6. Texas A&M WR Josh Reynolds: Quarterback Kyle Allen and defensive end Myles Garrett (both sophomores) are the Aggies' top stars, but evaluators consider Reynolds one of the best receivers in the county. His size (6-foot-4,195 pounds) and agility after the catch give him a chance to be a major playmaker on Sundays, even if he's not getting a lot of chances while Allen spreads the ball around to Christian Kirk, Ricky Seals-Jones, etc. Honorable mention here goes to junior defensive end Daeshon Hall, a 6-6, 260-pound pass rusher who makes it difficult for an offensive line to focus purely on Garrett.
7. USC QB Cody Kessler: Yes, Utah is the trendy pick to win the Pac-12 after beating up on Oregon a couple weeks ago, when Ducks QB Vernon Adams was benched. But the Trojans host the Utes later this year (Oct. 24) in one of several games that will impact Kessler's eventual place in the 2016 draft. Kessler is facing an uphill battle given the lack of success recent star USC quarterbacks (Matt Barkley, Mark Sanchez, Matt Leinart) have had in the NFL after putting up great statistics in college. He'll need to show scouts that he can execute an offense efficiently, "throw" receivers open, move well within the pocket and handle pressure from talented front sevens like Utah's. Otherwise, he'll be considered a developmental project rather than a first-round talent.
8. Florida LB Antonio Morrison: Junior cornerback Vernon Hargreaves III is the easy pick as the top prospect for the Gators, and his talent is formidable. However, Morrison's play inside this season has been fantastic, and scouts could put him in the same class as 2015 draft picks like Stephone Anthony (No. 31 overall, Saints) and Eric Kendricks (No. 45 overall, Vikings). He'll also be a major factor for the Gators as they face a load of talented backs coming down the stretch: LSU's stud back Leonard Fournette (Oct. 17), Georgia's strong combo of sophomore Nick Chubb and senior Keith Marshall (Oct. 31), and Florida State's electric ball carrier, sophomore Dalvin Cook (Nov. 28). Morrison will also need to convince scouts he's matured by staying away from off-field incidents that have plagued him during his time in Gainesville. He'll have to show that maturity in order for them to consider him a top-50 prospect.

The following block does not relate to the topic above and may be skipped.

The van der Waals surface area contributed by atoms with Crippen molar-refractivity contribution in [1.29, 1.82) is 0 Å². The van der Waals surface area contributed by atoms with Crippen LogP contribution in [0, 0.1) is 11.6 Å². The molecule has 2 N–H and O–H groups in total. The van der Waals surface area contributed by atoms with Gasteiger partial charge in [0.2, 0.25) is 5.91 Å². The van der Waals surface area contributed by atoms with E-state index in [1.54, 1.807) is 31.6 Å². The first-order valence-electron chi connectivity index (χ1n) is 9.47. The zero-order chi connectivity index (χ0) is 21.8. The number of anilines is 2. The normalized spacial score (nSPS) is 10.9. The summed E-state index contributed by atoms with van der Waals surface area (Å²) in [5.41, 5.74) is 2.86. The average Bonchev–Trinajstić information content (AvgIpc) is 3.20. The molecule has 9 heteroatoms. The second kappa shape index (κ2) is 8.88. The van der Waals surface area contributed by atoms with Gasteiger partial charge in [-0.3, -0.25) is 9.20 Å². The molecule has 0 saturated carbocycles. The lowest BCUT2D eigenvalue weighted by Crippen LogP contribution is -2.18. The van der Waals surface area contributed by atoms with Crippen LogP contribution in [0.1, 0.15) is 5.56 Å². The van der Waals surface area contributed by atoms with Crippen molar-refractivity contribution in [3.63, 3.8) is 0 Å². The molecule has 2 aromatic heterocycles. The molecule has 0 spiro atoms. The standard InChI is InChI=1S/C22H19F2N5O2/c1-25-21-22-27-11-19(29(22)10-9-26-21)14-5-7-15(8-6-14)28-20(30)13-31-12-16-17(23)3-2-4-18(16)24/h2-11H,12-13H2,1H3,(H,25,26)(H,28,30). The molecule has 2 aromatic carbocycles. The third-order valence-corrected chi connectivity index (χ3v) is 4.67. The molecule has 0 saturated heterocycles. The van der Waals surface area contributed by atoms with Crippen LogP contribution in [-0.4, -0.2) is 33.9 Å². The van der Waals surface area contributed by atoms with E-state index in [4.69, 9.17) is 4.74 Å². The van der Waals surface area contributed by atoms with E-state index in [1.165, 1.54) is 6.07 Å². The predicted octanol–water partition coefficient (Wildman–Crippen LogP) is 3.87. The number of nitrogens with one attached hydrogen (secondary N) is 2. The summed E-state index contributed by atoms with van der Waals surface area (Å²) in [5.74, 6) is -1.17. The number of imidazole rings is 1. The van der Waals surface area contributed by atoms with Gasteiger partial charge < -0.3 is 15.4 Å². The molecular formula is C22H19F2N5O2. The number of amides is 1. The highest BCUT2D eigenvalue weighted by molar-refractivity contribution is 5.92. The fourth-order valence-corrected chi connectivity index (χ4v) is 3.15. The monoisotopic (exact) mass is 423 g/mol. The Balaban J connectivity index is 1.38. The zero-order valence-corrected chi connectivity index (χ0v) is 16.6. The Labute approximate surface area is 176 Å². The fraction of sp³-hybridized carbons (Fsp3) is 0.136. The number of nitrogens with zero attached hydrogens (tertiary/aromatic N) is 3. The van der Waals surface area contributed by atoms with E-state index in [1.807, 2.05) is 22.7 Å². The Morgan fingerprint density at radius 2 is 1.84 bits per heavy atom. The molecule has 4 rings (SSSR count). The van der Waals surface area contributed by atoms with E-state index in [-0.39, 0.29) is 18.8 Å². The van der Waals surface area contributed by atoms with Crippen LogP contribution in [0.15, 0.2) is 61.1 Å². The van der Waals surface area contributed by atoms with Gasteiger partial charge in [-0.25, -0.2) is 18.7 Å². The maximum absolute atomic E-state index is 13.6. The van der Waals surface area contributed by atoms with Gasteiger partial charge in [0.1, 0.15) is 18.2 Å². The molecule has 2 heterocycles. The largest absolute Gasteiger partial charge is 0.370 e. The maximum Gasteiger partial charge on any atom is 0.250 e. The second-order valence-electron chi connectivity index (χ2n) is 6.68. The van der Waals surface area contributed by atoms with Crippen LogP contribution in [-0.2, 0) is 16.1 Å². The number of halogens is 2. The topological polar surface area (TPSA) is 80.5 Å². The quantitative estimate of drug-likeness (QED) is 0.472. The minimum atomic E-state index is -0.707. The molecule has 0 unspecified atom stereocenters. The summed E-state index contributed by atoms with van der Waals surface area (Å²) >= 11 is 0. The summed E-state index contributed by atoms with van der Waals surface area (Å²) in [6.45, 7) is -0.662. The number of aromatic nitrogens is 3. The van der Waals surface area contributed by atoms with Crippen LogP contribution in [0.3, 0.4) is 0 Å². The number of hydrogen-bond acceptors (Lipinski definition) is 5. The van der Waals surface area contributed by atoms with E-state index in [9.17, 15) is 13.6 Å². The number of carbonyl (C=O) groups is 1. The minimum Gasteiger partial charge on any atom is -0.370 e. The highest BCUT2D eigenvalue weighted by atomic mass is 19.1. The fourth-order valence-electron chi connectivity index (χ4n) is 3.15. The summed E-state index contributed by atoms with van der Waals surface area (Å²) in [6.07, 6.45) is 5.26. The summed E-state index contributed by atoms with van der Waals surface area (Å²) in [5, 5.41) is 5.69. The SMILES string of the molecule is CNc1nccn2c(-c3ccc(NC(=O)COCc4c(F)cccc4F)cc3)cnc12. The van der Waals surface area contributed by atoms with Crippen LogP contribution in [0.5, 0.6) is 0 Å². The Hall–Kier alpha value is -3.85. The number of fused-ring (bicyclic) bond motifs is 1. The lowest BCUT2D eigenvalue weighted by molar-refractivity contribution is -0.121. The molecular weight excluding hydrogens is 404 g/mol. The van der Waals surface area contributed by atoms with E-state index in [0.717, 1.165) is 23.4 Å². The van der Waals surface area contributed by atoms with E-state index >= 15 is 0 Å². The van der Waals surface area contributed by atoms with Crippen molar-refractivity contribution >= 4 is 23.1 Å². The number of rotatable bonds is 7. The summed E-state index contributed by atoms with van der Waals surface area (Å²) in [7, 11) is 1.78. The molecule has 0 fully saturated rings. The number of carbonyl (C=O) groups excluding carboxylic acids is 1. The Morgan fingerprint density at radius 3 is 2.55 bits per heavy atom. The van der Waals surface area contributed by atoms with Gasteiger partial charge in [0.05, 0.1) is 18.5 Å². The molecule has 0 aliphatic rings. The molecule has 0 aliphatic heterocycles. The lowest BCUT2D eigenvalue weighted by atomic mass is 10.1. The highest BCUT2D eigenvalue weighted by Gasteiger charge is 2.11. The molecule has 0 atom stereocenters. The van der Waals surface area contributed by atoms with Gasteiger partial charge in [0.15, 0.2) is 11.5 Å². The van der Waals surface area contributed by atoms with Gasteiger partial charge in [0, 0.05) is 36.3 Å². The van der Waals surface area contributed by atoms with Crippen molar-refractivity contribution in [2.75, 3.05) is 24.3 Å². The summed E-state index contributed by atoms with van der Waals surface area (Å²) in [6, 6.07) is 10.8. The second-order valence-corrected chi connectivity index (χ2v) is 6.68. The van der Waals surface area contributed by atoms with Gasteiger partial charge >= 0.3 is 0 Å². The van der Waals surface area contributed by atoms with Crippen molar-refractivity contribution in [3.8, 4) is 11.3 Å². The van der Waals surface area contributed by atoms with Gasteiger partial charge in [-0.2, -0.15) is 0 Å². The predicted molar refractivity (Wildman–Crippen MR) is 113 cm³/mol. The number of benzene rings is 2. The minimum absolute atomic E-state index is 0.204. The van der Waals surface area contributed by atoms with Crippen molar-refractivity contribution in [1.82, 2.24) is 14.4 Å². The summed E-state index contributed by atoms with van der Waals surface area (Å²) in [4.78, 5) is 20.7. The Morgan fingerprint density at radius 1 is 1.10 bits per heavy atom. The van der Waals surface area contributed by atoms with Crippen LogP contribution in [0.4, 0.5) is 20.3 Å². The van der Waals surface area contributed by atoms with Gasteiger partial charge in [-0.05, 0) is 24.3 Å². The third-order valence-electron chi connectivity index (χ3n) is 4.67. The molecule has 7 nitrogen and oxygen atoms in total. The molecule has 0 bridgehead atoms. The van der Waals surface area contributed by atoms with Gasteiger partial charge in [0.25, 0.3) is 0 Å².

9. TCU QB Trevone Boykin: Boykin appears to be following the same path to the Heisman Trophy that Robert Griffin III did in 2011. Boykin's not a run-first quarterback, though he can make plays with his feet if given the chance. He places exceptional throws over the top of defenses to a bevy of talented receivers. But scouts saw Griffin do that, as well, during his time at Baylor and the success in the pocket hasn't translated to the next level -- Boykin will face doubters in the scouting world. He will have two big games where he can prove himself, though, when the Horned Frogs take on Oklahoma in Norman (Nov. 21) and then host Griffin's former school six days later. If Boykin makes plays with his arm and feet, bounces up quickly from any big hits to display the necessary toughness to make it at the next level, and can anticipate throws and stick them in tight windows, he can turn at least a couple of NFL teams into believers.
10. Alabama QB Jake Coker: The vast majority of Alabama's current two-deep will play in the NFL, so it's tough to pick only one player as a "top prospect." NFL teams will be very interested in defensive end A'Shawn Robinson, running back Derrick Henry, safety Eddie Jackson and tight end O.J. Howard (among others) whenever they enter the draft. But Alabama needs Coker to be the leader of the offense to win the SEC. The former Florida State signal-caller must impress scouts with his ability to lead the team to a playoff berth if he has any chance to break into the top-100 overall selections. He possesses the physical characteristics to start in the NFL, but without wins in crucial situations, it will be tough to convince anyone he's an elite prospect.